Over a year ago, I was invited to celebrate World Autism Awareness Day on Parliament Hill.  It was attended by a dozen or more Senators from both major parties, political staffers and invited guests mostly from an assortment of autism non-profit organizations.  I expected a somewhat predictable ‘feel good’ event about how far we’ve come and how far we have still to go.

But an hour later there weren’t many dry eyes in the chamber.

It turns out, many of the politicians who decided to join the event that day had personal experiences with autism.  One Senator spoke at length of his daughter who struggles to get adequate services for his grandchild with autism, and how challenging it has been – economically, physically and emotionally — for the whole family.  He cried openly.

Another Senator spoke of a family she knows that is struggling with long wait times for essential services, such as speech or behavioural therapy.  More than one participant spoke of the difficult choice families have made to uproot from jobs and life-long communities and move across the country to Alberta or British Columbia where autism services are often more readily available and flexible, particularly if a family happens to have more than one child on the autism spectrum.

Others spoke of the economic burden of pursuing private therapies – funded out of pocket, often in the tens of thousands of dollars per year – resulting in refinancing homes or selling them altogether just to get their child with autism the basic supports they need to learn and thrive.

What became clear that day is something I’ve heard autism champion, Senator Jim Munson say before: autism doesn’t affect Liberals or Conservatives or NDPers. It’s an equal opportunity neurodevelopmental disorder that affects Canadians across the political spectrum and clear across the country.

What was also clear that day – and from a number of regional reports since — is that autism families in Canada are struggling, that diagnosed cases of autism are on the rise, and that most provinces are not able to keep up with necessary services.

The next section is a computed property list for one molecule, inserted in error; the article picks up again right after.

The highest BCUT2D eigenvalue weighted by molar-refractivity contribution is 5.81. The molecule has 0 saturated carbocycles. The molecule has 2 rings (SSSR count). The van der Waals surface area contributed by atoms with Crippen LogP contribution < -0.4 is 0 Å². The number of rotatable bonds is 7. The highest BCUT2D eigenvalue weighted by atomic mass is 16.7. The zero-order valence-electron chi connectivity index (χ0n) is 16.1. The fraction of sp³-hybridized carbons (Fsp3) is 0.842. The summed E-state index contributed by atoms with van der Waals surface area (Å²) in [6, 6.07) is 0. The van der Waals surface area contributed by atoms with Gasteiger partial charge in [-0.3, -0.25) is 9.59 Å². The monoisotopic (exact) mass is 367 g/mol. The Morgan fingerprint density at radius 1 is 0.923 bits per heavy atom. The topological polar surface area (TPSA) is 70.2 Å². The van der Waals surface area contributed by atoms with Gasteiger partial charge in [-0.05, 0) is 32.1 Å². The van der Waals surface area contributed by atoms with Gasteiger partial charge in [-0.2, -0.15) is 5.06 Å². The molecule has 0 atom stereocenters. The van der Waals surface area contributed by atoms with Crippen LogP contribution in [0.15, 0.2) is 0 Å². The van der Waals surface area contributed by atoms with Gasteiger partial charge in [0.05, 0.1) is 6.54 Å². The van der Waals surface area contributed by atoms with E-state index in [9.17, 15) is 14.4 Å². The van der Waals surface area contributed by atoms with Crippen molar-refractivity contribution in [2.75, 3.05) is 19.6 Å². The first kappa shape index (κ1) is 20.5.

According to a recent survey from the Canadian Autism Spectrum Disorders Alliance (CASDA), almost three quarters of parents of preschoolers in Canada with autism wanted, but did not receive, early intensive behavioural intervention for their child — one of few interventions for autism with solid peer reviewed evidence.

A similarly troubling report, released last month from the Ontario Auditor General, reveals that in some jurisdictions in the province, there are more children waiting for autism services than receiving them, with more than 16,000 children on wait lists that continue to balloon.

This has largely been my own experience in Ontario.  Despite being a proud advocate of our universal health care system, which is intended to serve those in need and not just those with the ability to pay, I found it failed me when I needed it most.  When my son did not meet traditional developmental milestones, I discovered I would have to wait years to get a diagnosis in the public health system.  We paid for a private diagnosis instead, but then we still had to wait more than two years for publicly funded behavioural therapy, which was provided to us for only six months.

It was all too little, too late.  Like so many other families affected by autism, instead of just waiting, we paid for our son’s essential health services privately – and he blossomed as a result.  We are one of the lucky ones who could afford to do so, though not without struggle.

Dire headlines on gaps and lacks in autism services are recurrent in the media from multiple regions across the country; you can almost recycle the headlines and simply rotate the province named.  It’s not an exaggeration to say we have an autism services crisis in Canada.

So what can be done?  Plenty.

Evidence shows that proper health and educational supports for those affected by autism pay off.  Early intervention is key and heads off more expensive and extensive supports that are needed later in life if early intervention is not provided.  It makes economic sense, in other words, to provide autism services early.

Kids with autism are not lost causes, they are full of potential.  We are failing them.

The last federal government made a good start establishing an Autism Spectrum Disorder Working Group to bring together those working on the issues across the country to discuss key concerns and share best practices.  But much more federal support is required to make things better – now — for Canadian families affected by autism.

For starters, the new Liberal government could dust off the excellent cross-party Senate report – aptly titled – Pay Now or Pay Later: Autism Families in Crisis from 2007 and get to work.  It’s number one recommendation? A comprehensive national autism strategy.

We’ve waited almost a decade.  Now is the time for the federal government to bring together the brightest minds in the country on the issue and enact a federal strategy to give our kids with autism the services they need to survive and thrive in communities across the country.  It’s not only the right thing to do, it’s the smart thing to do.

Kathleen O’Grady
Kathleen O'Grady is a writer, editor and political strategist living in Ottawa. She is a research associate at the Simone de Beauvoir Institute at Concordia University, and the author and editor of numerous books and articles on health policy, women's and cultural issues. She is the director of QUOI Media Group.

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